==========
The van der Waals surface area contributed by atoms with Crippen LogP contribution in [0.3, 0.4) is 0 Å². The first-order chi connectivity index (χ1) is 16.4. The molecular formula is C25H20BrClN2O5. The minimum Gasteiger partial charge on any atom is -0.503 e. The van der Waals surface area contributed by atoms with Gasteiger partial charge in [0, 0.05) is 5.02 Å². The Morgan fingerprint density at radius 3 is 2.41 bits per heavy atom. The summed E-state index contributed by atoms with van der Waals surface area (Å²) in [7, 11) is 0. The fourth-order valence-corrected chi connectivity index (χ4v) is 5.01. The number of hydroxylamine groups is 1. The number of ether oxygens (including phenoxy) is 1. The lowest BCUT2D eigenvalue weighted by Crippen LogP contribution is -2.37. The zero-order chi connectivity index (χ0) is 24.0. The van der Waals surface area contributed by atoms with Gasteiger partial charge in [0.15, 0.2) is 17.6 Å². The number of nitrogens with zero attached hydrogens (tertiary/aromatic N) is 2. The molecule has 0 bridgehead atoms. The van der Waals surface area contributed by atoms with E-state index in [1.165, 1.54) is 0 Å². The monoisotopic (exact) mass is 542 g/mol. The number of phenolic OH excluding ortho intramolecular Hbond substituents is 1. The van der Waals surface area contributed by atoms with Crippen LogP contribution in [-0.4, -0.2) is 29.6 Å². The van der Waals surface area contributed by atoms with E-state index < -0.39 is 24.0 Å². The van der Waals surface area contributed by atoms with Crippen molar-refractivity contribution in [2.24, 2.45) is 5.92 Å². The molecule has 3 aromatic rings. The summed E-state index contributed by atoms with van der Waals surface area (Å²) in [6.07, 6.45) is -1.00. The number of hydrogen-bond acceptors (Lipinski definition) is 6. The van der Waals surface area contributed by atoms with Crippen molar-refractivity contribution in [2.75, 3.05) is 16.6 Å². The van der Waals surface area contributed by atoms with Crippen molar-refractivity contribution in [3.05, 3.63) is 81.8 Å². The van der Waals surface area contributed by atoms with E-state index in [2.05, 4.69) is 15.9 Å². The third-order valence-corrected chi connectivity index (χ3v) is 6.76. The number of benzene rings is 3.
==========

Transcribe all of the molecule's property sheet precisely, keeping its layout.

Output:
The van der Waals surface area contributed by atoms with Crippen LogP contribution in [0.3, 0.4) is 0 Å². The first-order chi connectivity index (χ1) is 16.4. The molecular formula is C25H20BrClN2O5. The minimum Gasteiger partial charge on any atom is -0.503 e. The van der Waals surface area contributed by atoms with Gasteiger partial charge in [0, 0.05) is 5.02 Å². The Morgan fingerprint density at radius 3 is 2.41 bits per heavy atom. The summed E-state index contributed by atoms with van der Waals surface area (Å²) in [7, 11) is 0. The fourth-order valence-corrected chi connectivity index (χ4v) is 5.01. The number of hydroxylamine groups is 1. The number of ether oxygens (including phenoxy) is 1. The lowest BCUT2D eigenvalue weighted by Crippen LogP contribution is -2.37. The zero-order chi connectivity index (χ0) is 24.0. The van der Waals surface area contributed by atoms with Gasteiger partial charge in [0.15, 0.2) is 17.6 Å². The number of nitrogens with zero attached hydrogens (tertiary/aromatic N) is 2. The molecule has 0 bridgehead atoms. The van der Waals surface area contributed by atoms with E-state index in [1.165, 1.54) is 0 Å². The monoisotopic (exact) mass is 542 g/mol. The number of phenolic OH excluding ortho intramolecular Hbond substituents is 1. The van der Waals surface area contributed by atoms with Crippen LogP contribution in [-0.4, -0.2) is 29.6 Å². The van der Waals surface area contributed by atoms with E-state index < -0.39 is 24.0 Å². The van der Waals surface area contributed by atoms with Crippen molar-refractivity contribution in [2.24, 2.45) is 5.92 Å². The molecule has 3 aromatic rings. The summed E-state index contributed by atoms with van der Waals surface area (Å²) in [6.07, 6.45) is -1.00. The number of hydrogen-bond acceptors (Lipinski definition) is 6. The van der Waals surface area contributed by atoms with Crippen molar-refractivity contribution in [2.75, 3.05) is 16.6 Å². The van der Waals surface area contributed by atoms with Crippen molar-refractivity contribution in [3.05, 3.63) is 81.8 Å². The van der Waals surface area contributed by atoms with E-state index in [2.05, 4.69) is 15.9 Å². The third-order valence-corrected chi connectivity index (χ3v) is 6.76. The number of benzene rings is 3.